Cardiac Imaging

Cardiac Imaging

As clinicians order more noninvasive cardiac imaging for patients with suspected ischemia, hospital admission rates and angiography rise.

Imaging with CT and coronary CT angiography shows prevalent and extensive presence of coronary artery plaque among men infected with HIV.

Use of nuclear myocardial perfusion imaging exams dropped sharply between 2006 and 2011, but substitute imaging studies haven’t increased.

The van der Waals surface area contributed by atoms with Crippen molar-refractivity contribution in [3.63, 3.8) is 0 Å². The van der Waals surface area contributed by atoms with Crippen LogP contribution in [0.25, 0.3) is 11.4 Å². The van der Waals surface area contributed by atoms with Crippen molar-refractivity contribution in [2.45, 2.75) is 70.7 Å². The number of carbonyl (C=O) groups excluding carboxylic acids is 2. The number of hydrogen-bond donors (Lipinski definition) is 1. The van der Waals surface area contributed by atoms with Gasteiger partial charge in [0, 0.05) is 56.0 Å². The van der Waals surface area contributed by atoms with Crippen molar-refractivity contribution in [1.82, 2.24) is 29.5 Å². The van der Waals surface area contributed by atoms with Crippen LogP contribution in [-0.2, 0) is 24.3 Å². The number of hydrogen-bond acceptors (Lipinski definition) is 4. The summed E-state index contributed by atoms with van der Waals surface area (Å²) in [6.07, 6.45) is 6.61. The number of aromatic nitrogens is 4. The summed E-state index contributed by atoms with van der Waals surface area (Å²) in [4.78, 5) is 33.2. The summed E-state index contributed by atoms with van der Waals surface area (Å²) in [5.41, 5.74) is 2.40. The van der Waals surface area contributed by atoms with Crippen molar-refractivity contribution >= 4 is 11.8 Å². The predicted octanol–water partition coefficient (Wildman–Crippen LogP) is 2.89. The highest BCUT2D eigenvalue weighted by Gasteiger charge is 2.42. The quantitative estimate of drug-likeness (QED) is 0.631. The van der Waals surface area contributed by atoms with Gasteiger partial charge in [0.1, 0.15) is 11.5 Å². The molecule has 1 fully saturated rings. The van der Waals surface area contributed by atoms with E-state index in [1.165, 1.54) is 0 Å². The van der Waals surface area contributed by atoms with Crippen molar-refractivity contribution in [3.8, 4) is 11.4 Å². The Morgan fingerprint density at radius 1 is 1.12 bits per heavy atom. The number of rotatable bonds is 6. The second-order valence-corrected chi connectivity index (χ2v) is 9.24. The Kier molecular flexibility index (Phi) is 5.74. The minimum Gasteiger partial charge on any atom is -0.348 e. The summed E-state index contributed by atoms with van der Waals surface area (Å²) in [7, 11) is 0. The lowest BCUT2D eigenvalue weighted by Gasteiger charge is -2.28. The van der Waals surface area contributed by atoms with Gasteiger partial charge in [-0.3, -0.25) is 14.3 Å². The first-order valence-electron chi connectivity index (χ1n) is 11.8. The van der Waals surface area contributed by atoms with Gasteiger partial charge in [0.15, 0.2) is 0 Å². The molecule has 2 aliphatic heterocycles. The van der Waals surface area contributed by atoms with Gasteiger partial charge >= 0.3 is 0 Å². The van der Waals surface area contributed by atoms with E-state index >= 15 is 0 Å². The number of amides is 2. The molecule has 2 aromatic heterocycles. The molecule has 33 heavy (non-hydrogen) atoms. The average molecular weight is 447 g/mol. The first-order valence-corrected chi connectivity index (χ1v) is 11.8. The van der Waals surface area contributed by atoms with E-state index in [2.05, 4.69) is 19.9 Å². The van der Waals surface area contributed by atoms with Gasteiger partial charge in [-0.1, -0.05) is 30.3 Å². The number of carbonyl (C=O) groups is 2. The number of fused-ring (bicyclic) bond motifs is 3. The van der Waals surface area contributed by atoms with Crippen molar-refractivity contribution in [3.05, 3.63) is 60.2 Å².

Cardiac magnetic resonance imaging may help clinicians predict future cardiac events among patients with coronary artery disease or recent MI.

CT angiography and SPECT myocardial perfusion imaging improves with the use of synchronized multimodal heart visualization software.

Using CT to measure coronary artery calcium may aid physicians in predicting the chances of incident cardiovascular events.

Cardiologists should review cardiac imaging use for their patients in an effort to reduce patient radiation exposure.


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